It seems I do understand your attitude somewhat, anyway, because I go through a similar process every so often. I have an “Agonizing Reappraisal” of my work and change everything as much as possible = and hate everything I’ve done, and try to do something entirely different and better. Maybe that kind of process is necessary to me, pushing me on and on. The feeling that I can do better than that shit I just did. Maybe you need your agony to accomplish what you do. And maybe it goads you on to do better. But it is very painful I know. It would be better if you had the confidence just to do the stuff and not even think about it. Can’t you leave the “world” and “ART” alone and also quit fondling your ego. I know that you (or anyone) can only work so much and the rest of the time you are left with your thoughts. But when you work or before your work you have to empty you [sic] mind and concentrate on what you are doing. After you do something it is done and that’s that. After a while you can see some are better than others but also you can see what direction you are going. I’m sure you know all that. You also must know that you don’t have to justify your work – not even to yourself. Well, you know I admire your work greatly and can’t understand why you are so bothered by it. But you can see the next ones and I can’t. You also must believe in your ability. I think you do. So try the most outrageous things you can – shock yourself. You have at your power the ability to do anything."

31 comments:

  1. Oh wow! I was just coming back to make my comment on your previous post and I find that you've already done another! And you've really thrown me a curve ball! I was coming back to tell you (because I've been letting it percolate, to decide exactly what I wanted to say about your last post and about all the art you've been doing that you say 'only a mother could love) that I think you are doing the best thing you could do if you ever want to find your voice...your 'you'. I think you are going to make great strides very quickly simply because you are taking risks and experimenting and pushing yourself so far beyond your comfort zone. I applaud that. That takes courage. My ego interferes with that. That said, I think the work you post for us to see is always great and always interesting and always makes us think. This one does have me worried. My mind doesn't work very well in abstract...my ego, again, gets in the way. I think too much. And now you will be forcing (in a good way?) me to face that fear. Stop and just DO! I love this post. And your last one too. I saw your link to Lisa a week or two before your post and had been spending a lot of time over there. Wonderful! I am trying to not be tight, but every time I try to leave a brushmark, I find myself going back to blend it out. I now have much to think about. This sketchbook is really starting to push us! Much better to be pushed than to lie stagnant! Now we're getting somewhere...

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    1. So sorry to be so late to react to your comment and everyone else's. I blame the funk which is still sort of there, but it is amazing when I swish paint around no matter how horrid, how much better I feel. I've gone back and forth on the curve ball - at times I thought it sort of unfair, but I am glad you are excited and feel challenged! You are an inspiration! In truth, what was I to do after your wonderful evil self-portrait!? The same? I think not!! But now I have more ideas, for future pages - and I hope you throw curve balls at me too!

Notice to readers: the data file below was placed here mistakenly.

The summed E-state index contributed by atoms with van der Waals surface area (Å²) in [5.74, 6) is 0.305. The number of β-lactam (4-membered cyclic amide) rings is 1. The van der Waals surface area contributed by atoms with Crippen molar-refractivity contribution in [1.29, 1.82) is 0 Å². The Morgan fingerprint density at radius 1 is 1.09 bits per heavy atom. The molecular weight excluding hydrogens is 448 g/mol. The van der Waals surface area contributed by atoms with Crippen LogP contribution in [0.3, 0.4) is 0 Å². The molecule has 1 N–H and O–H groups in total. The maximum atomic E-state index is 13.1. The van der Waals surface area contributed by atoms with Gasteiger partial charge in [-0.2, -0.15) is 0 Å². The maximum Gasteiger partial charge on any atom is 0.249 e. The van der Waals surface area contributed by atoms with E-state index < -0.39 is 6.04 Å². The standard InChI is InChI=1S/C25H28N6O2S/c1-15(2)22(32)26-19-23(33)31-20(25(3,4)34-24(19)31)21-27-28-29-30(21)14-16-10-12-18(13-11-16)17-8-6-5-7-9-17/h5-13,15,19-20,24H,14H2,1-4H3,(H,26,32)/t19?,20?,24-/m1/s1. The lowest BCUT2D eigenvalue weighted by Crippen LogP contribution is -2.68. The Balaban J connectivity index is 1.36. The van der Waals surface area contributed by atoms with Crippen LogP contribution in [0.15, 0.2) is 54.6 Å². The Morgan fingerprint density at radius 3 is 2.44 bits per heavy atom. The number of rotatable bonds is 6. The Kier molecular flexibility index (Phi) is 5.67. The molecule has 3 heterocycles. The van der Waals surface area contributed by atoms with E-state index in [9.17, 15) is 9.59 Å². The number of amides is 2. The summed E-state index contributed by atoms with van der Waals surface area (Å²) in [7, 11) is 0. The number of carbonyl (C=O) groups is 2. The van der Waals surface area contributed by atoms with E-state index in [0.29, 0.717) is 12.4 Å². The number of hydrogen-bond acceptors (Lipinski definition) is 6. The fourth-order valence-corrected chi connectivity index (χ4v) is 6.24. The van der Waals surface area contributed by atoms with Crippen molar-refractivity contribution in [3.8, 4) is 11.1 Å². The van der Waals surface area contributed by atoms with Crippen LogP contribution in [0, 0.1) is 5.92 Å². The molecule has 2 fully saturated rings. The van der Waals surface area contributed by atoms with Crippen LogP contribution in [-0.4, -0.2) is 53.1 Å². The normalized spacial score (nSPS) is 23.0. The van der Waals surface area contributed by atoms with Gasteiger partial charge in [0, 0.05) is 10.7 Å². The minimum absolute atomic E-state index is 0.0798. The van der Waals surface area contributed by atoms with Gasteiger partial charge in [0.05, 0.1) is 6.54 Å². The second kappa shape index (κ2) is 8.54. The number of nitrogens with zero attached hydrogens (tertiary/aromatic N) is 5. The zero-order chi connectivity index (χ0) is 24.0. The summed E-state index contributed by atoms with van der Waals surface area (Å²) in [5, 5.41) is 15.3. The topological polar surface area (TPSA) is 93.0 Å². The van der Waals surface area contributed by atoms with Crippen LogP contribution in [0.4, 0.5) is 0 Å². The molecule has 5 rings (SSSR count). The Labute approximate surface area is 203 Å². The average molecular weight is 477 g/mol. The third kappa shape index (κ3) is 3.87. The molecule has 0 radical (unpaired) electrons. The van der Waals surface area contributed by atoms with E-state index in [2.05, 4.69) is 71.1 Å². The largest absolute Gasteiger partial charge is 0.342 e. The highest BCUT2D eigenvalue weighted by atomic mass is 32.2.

Thank you for your encouragement. Yes, I am willing to experiment, because I want to find my place. And despite the different things I've tried, I don't think I've found it yet.

      Re abstract - some folks think, really think, and plan it all out. Others don't. both are okay.

      Re Lisa Daria Aye, Lisa. You can only get marks like that by painting every day without fail at 5 am. Sigh.

      And Raena - I am very, very excited about our sketchbook too!!

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  2. I tend to be ego-centrilc in that writing is something I MUST do. Photography is something I MUST do. Every once in a while it results in art.

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    1. Hah! That is so true. This painting thing is a compulsion. I cannot stop without getting ansy. And you are right, I figure every 10 or so, is a good one, maybe. I'm trying for every 5. How does Celeste Bergin have a good one every darned day?!

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  3. I'll be back to re--read this. Good stuff here!

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    1. Yup, it's like taking your medicine.

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  4. What a lovely post, Dan. I go through much of what is mentioned above almost everyday. It was great to read that I am not alone and some sage advice to "JUST DO!"

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    1. Great advice isn't it? In Celeste Bergin's recent post she recommended a book, The War of Art by Steven Pressfield. So I got it, and lo and behold, there was the quote that was in Belinda del Pesco's blog, above, the one about the real innovator. I hadn't made the connection. Great book so far. Thanks!